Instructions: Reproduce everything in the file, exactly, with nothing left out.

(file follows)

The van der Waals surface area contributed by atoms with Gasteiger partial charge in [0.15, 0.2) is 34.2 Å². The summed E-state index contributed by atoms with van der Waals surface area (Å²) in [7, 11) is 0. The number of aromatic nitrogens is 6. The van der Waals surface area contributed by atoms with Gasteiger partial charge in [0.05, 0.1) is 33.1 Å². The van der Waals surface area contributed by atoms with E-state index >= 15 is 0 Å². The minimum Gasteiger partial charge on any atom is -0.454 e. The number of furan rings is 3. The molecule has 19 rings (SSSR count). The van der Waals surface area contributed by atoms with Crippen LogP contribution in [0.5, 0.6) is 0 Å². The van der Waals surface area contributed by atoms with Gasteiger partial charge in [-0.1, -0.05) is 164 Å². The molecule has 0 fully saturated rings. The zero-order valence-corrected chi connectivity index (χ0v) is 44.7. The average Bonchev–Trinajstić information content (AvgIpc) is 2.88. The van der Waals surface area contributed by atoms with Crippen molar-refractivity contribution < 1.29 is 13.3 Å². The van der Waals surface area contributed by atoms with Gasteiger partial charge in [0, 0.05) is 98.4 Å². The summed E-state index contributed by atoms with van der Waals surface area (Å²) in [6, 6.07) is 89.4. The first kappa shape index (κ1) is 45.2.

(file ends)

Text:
The van der Waals surface area contributed by atoms with Gasteiger partial charge in [0.15, 0.2) is 34.2 Å². The summed E-state index contributed by atoms with van der Waals surface area (Å²) in [7, 11) is 0. The number of aromatic nitrogens is 6. The van der Waals surface area contributed by atoms with Gasteiger partial charge in [0.05, 0.1) is 33.1 Å². The van der Waals surface area contributed by atoms with E-state index >= 15 is 0 Å². The minimum Gasteiger partial charge on any atom is -0.454 e. The number of furan rings is 3. The molecule has 19 rings (SSSR count). The van der Waals surface area contributed by atoms with Crippen LogP contribution in [0.5, 0.6) is 0 Å². The van der Waals surface area contributed by atoms with Gasteiger partial charge in [-0.1, -0.05) is 164 Å². The molecule has 0 fully saturated rings. The zero-order valence-corrected chi connectivity index (χ0v) is 44.7. The average Bonchev–Trinajstić information content (AvgIpc) is 2.88. The van der Waals surface area contributed by atoms with Crippen molar-refractivity contribution < 1.29 is 13.3 Å². The van der Waals surface area contributed by atoms with Gasteiger partial charge in [0, 0.05) is 98.4 Å². The summed E-state index contributed by atoms with van der Waals surface area (Å²) in [6, 6.07) is 89.4. The first kappa shape index (κ1) is 45.2.